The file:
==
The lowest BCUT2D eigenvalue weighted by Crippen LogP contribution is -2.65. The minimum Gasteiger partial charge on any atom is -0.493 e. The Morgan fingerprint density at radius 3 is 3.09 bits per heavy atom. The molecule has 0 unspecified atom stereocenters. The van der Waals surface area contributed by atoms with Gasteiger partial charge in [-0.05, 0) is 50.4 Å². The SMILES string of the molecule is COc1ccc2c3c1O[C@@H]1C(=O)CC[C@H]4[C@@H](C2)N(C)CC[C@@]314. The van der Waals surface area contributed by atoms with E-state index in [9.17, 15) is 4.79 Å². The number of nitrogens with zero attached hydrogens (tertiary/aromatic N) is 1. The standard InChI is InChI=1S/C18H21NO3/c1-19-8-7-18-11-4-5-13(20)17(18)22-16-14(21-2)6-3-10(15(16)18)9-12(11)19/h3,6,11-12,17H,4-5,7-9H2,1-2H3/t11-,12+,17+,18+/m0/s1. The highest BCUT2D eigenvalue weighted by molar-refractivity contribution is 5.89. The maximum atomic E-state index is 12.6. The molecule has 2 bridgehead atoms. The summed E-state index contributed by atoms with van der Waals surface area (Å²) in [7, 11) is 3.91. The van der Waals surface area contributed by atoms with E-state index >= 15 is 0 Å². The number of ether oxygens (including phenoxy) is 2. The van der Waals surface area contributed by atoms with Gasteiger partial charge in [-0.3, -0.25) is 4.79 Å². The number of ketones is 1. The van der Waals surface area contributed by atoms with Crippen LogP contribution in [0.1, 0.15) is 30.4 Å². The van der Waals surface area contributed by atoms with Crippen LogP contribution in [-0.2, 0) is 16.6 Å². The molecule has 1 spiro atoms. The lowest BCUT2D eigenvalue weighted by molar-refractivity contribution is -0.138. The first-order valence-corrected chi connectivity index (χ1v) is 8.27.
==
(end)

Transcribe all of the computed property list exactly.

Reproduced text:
The lowest BCUT2D eigenvalue weighted by Crippen LogP contribution is -2.65. The minimum Gasteiger partial charge on any atom is -0.493 e. The Morgan fingerprint density at radius 3 is 3.09 bits per heavy atom. The molecule has 0 unspecified atom stereocenters. The van der Waals surface area contributed by atoms with Gasteiger partial charge in [-0.05, 0) is 50.4 Å². The SMILES string of the molecule is COc1ccc2c3c1O[C@@H]1C(=O)CC[C@H]4[C@@H](C2)N(C)CC[C@@]314. The van der Waals surface area contributed by atoms with E-state index in [9.17, 15) is 4.79 Å². The number of nitrogens with zero attached hydrogens (tertiary/aromatic N) is 1. The standard InChI is InChI=1S/C18H21NO3/c1-19-8-7-18-11-4-5-13(20)17(18)22-16-14(21-2)6-3-10(15(16)18)9-12(11)19/h3,6,11-12,17H,4-5,7-9H2,1-2H3/t11-,12+,17+,18+/m0/s1. The highest BCUT2D eigenvalue weighted by molar-refractivity contribution is 5.89. The maximum atomic E-state index is 12.6. The molecule has 2 bridgehead atoms. The summed E-state index contributed by atoms with van der Waals surface area (Å²) in [7, 11) is 3.91. The van der Waals surface area contributed by atoms with E-state index >= 15 is 0 Å². The number of ether oxygens (including phenoxy) is 2. The van der Waals surface area contributed by atoms with Gasteiger partial charge in [-0.3, -0.25) is 4.79 Å². The number of ketones is 1. The van der Waals surface area contributed by atoms with Crippen LogP contribution in [0.1, 0.15) is 30.4 Å². The van der Waals surface area contributed by atoms with Crippen LogP contribution in [-0.2, 0) is 16.6 Å². The molecule has 1 spiro atoms. The lowest BCUT2D eigenvalue weighted by molar-refractivity contribution is -0.138. The first-order valence-corrected chi connectivity index (χ1v) is 8.27.